George Davey Smith, MD, DSc; Nic Timpson, MSc; Debbie A. Lawlor, MB, PhD
The random allocation of alleles at conception provides a natural experiment (analogous to a randomized, controlled trial) for testing causal association of circulating C-reactive protein ( ) level with coronary heart disease ( ) outcome. Observational epidemiologic associations between circulating CRP level and CHD ( ) can be misinterpreted because of the existence of confounding, reverse causation, or bias ( ). Under the assumptions of Mendelian randomization and where robust associations between CRP genotype and circulating CRP level are present (A), the analysis of the relationship between CRP genotype and CHD (B) can help to assess the nature of the association between circulating CRP and CHD. In this case, an association between genotype and CHD would implicate causality, while a null relationship would suggest that confounding, reverse causation, or bias has generated the observed link between circulating CRP level and CHD.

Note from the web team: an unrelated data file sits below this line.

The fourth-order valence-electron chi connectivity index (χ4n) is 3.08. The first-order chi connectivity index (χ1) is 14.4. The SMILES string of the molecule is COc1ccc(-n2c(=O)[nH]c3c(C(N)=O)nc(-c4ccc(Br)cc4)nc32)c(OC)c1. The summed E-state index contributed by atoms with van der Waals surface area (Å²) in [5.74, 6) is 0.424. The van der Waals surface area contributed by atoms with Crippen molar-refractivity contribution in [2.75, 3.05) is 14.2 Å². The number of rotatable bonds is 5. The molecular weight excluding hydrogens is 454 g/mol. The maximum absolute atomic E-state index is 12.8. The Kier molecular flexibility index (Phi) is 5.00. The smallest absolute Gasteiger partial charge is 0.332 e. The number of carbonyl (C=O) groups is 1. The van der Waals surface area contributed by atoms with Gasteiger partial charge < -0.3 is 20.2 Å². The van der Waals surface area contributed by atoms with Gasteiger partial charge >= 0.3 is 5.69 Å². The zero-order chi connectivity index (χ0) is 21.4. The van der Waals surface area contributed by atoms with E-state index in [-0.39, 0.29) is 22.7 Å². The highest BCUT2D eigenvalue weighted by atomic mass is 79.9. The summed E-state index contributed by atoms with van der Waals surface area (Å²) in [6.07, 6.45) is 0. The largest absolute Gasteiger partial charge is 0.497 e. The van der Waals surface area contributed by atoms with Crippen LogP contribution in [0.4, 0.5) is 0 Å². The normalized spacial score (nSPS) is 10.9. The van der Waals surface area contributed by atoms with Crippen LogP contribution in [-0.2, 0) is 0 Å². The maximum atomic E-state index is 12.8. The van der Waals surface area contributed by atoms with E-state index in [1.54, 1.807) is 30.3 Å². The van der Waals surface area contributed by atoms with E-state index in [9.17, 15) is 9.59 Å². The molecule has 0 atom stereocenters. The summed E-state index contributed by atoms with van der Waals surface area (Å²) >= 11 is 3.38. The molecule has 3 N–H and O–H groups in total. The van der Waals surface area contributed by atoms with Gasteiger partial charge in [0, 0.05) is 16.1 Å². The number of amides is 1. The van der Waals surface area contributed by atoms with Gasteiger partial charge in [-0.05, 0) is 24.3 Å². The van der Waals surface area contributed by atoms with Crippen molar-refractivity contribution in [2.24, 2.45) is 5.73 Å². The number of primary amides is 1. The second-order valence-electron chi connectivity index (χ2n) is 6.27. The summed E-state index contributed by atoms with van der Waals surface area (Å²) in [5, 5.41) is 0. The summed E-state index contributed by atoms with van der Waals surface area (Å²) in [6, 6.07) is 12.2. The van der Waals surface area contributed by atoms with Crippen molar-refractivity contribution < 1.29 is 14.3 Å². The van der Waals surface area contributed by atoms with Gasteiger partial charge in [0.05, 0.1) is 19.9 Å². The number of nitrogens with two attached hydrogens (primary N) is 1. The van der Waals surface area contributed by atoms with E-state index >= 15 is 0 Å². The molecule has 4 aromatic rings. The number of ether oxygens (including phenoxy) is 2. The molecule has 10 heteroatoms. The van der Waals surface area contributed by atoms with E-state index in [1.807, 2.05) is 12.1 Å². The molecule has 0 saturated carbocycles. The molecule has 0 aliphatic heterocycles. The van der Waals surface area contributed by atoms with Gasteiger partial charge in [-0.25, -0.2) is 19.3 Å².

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Davey Smith G, Timpson N, Lawlor DA. C-Reactive Protein and Cardiovascular Disease Risk: Still an Unknown Quantity?. Ann Intern Med. 2006;145:70-72. doi: 10.7326/0003-4819-145-1-200607040-00130
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Published: Ann Intern Med. 2006;145(1):70-72.
Cardiology, Coronary Risk Factors, Prevention/Screening.
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Print ISSN: 0003-4819 | Online ISSN: 1539-3704
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